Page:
How to Find the Notes on the Neck on Your Bass Guitar
Any of your patterns (except for the open E and A scales) work in all keys on the bass guitar. Because you can transpose these patterns to any key, all you have to do is nail the root with the proper finger of the left hand (usually the middle finger for the major patterns and the index finger for the minor patterns), and you're in position.
Only one question remains: How do you find a certain key when someone asks you, for example, to play in C?
The sides, and sometimes the top, of your bass's neck are marked by dots. These dots are your landmarks for determining where a note is located. After you find a note, use the dots as a reference to find the note again. The notes are organized in a sequence of half steps, which are the smallest step in music (at least in music of the Western hemisphere).
Each half step is one fret. The order of notes in half steps is: C, C♯ (pronounced C sharp) or D♭ó (pronounced D flat), D, D♯ or E♭ó, E, F, F♯ or G♭ó, G, G♯ or A♭ó, A, A♯ or B♭ó, B, and C. Notice that some of the notes have two names.
For example, C♯ and D♭ó are the same note. (It's a half step above C or a half step below D.)
The notes on the open strings of your bass are tuned (from low to high) E, A, D, and G (the thinnest string). You can start from any open string and count the half steps to find a specific note.
For example, to find your C on the A string, your 1st fret on the A string is A♯ or B♭ó, the next fret is B, and the one after that is C (the fret with the first dot).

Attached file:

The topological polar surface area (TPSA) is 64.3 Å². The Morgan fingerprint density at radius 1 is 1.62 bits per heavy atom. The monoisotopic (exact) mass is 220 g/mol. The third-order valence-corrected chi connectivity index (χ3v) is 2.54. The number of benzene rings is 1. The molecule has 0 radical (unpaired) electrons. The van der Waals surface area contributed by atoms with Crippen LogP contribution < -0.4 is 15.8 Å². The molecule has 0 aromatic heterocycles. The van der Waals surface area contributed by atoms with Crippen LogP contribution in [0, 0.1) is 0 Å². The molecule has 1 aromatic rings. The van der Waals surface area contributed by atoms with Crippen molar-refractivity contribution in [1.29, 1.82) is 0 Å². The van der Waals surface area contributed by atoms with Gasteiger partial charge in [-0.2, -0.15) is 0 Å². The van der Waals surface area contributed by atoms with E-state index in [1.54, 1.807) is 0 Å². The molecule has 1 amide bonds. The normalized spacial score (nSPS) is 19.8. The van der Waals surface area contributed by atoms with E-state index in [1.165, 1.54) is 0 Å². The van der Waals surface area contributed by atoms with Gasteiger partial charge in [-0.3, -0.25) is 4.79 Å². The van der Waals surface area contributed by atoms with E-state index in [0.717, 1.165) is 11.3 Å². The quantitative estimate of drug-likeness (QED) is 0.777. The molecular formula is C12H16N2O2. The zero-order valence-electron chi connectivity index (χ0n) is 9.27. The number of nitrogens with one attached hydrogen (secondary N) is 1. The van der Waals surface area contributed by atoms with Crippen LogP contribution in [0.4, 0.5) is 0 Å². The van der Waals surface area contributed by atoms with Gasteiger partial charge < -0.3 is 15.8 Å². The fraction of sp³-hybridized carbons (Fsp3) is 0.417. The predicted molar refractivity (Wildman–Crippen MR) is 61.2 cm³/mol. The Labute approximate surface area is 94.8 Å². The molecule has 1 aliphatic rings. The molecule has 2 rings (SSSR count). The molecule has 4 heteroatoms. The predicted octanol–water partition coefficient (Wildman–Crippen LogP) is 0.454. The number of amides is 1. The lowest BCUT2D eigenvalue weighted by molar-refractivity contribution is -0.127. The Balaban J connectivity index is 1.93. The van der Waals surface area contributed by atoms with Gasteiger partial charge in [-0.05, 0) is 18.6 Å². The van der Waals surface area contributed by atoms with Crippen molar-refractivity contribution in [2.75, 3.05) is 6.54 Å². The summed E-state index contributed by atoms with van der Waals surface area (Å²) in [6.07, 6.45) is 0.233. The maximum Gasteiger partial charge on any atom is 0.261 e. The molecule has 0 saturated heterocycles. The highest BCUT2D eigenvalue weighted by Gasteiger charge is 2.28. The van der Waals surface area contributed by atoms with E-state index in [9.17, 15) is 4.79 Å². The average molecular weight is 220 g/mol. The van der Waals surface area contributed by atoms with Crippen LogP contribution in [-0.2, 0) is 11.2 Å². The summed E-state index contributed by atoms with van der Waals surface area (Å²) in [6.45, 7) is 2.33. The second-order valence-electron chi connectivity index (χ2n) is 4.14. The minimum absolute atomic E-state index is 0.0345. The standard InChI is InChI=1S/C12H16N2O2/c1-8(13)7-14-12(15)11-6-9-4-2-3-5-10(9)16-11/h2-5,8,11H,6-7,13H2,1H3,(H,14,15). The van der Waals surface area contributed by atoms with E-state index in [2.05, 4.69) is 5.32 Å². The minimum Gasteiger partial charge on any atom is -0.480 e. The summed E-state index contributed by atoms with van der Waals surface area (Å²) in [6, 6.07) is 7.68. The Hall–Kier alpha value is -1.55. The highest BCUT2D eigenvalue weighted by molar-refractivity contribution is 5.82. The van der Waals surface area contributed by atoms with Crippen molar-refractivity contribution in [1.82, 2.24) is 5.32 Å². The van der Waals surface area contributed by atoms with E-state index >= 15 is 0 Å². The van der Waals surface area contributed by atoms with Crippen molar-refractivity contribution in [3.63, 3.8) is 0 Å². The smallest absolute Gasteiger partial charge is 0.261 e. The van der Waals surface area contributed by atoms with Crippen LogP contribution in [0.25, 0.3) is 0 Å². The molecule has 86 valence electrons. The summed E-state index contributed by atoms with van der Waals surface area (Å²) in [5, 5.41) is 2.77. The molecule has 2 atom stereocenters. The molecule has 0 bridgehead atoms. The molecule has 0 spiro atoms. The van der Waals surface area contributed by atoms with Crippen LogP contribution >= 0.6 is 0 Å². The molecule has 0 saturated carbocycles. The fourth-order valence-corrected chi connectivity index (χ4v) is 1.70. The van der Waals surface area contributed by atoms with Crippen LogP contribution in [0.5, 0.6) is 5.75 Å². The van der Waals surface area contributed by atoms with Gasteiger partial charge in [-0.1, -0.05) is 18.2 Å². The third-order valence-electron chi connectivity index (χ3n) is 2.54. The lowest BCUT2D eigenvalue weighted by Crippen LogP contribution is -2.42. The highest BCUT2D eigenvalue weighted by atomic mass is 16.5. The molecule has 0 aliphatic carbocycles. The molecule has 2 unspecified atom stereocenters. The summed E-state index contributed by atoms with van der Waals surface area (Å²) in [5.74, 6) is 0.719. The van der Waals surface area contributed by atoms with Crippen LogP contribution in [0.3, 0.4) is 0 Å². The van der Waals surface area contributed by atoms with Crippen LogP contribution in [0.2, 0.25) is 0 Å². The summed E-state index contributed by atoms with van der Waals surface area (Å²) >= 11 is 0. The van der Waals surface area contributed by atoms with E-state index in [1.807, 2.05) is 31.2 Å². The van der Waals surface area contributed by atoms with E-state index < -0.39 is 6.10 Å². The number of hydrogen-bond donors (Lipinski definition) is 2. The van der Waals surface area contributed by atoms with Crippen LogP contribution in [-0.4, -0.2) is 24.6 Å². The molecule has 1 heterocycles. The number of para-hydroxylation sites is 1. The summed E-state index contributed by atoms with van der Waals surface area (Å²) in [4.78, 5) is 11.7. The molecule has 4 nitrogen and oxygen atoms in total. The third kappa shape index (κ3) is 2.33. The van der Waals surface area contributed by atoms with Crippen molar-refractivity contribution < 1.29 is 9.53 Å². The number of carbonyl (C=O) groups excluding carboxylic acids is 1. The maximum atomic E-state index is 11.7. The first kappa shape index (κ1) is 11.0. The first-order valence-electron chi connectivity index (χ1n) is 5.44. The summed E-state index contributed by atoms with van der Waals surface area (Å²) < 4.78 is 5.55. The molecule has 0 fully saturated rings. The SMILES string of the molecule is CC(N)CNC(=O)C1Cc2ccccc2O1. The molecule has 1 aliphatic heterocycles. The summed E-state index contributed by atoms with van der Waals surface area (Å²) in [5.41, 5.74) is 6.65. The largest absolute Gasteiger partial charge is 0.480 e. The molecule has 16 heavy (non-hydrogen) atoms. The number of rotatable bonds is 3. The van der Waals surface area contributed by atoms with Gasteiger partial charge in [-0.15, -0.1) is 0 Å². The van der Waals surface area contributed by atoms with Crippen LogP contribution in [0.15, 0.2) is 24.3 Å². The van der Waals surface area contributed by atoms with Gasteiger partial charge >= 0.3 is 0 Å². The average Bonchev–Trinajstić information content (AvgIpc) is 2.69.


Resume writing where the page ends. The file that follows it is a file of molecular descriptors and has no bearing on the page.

If a note is raised by a half step (one fret), it has a ♯ (sharp) symbol next to it. For example, if you take the C that's played on the 3rd fret of the A string (the second thickest string) and raise it a half step to the 4th fret, it becomes C♯.
If a note is lowered by a half step, it has a ♭ó (flat) symbol next to it. For example, if you want to lower the B that's on the 2nd fret of the A string by a half step, press the string to the 1st fret and the B becomes B♭ó.
Your bass has two dots on the 12th fret. These dots are your octave marker for the open strings. By pressing down any string at the 12th fret and striking it, you produce the same note you get when playing the open string, but the note is an octave higher.
If you want to find your C on the E string, you can start on the E-string octave marker and go backward: E, E♭ó or D♯, D, D♭ó or C♯, and C. The C note is four frets below the octave marker, between the third and fourth dots of the E string.